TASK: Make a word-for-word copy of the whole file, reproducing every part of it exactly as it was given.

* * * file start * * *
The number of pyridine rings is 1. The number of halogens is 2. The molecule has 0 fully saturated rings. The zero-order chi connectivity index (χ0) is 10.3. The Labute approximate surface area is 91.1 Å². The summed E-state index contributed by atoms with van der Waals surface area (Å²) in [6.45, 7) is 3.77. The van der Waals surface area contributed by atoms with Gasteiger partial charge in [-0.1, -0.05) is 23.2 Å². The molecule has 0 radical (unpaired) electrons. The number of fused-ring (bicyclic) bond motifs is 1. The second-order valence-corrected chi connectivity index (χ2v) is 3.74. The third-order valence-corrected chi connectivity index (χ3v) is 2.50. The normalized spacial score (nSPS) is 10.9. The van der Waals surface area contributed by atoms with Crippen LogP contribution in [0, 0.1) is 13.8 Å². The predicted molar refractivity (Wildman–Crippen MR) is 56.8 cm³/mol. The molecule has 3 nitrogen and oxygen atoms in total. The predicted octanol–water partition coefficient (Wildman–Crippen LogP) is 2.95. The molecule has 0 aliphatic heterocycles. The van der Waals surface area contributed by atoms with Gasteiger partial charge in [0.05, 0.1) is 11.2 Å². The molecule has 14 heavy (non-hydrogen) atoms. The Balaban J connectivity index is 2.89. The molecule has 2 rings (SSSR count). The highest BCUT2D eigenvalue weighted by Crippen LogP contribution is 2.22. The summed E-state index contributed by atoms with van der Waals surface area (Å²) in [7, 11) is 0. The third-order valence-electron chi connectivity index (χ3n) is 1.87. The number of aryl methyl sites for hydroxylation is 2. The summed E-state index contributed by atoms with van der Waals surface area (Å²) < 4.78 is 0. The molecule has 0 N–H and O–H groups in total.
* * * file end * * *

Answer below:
The number of pyridine rings is 1. The number of halogens is 2. The molecule has 0 fully saturated rings. The zero-order chi connectivity index (χ0) is 10.3. The Labute approximate surface area is 91.1 Å². The summed E-state index contributed by atoms with van der Waals surface area (Å²) in [6.45, 7) is 3.77. The van der Waals surface area contributed by atoms with Gasteiger partial charge in [-0.1, -0.05) is 23.2 Å². The molecule has 0 radical (unpaired) electrons. The number of fused-ring (bicyclic) bond motifs is 1. The second-order valence-corrected chi connectivity index (χ2v) is 3.74. The third-order valence-corrected chi connectivity index (χ3v) is 2.50. The normalized spacial score (nSPS) is 10.9. The van der Waals surface area contributed by atoms with Crippen LogP contribution in [0, 0.1) is 13.8 Å². The predicted molar refractivity (Wildman–Crippen MR) is 56.8 cm³/mol. The molecule has 3 nitrogen and oxygen atoms in total. The predicted octanol–water partition coefficient (Wildman–Crippen LogP) is 2.95. The molecule has 0 aliphatic heterocycles. The van der Waals surface area contributed by atoms with Gasteiger partial charge in [0.05, 0.1) is 11.2 Å². The molecule has 14 heavy (non-hydrogen) atoms. The Balaban J connectivity index is 2.89. The molecule has 2 rings (SSSR count). The highest BCUT2D eigenvalue weighted by Crippen LogP contribution is 2.22. The summed E-state index contributed by atoms with van der Waals surface area (Å²) in [7, 11) is 0. The third-order valence-electron chi connectivity index (χ3n) is 1.87. The number of aryl methyl sites for hydroxylation is 2. The summed E-state index contributed by atoms with van der Waals surface area (Å²) < 4.78 is 0. The molecule has 0 N–H and O–H groups in total.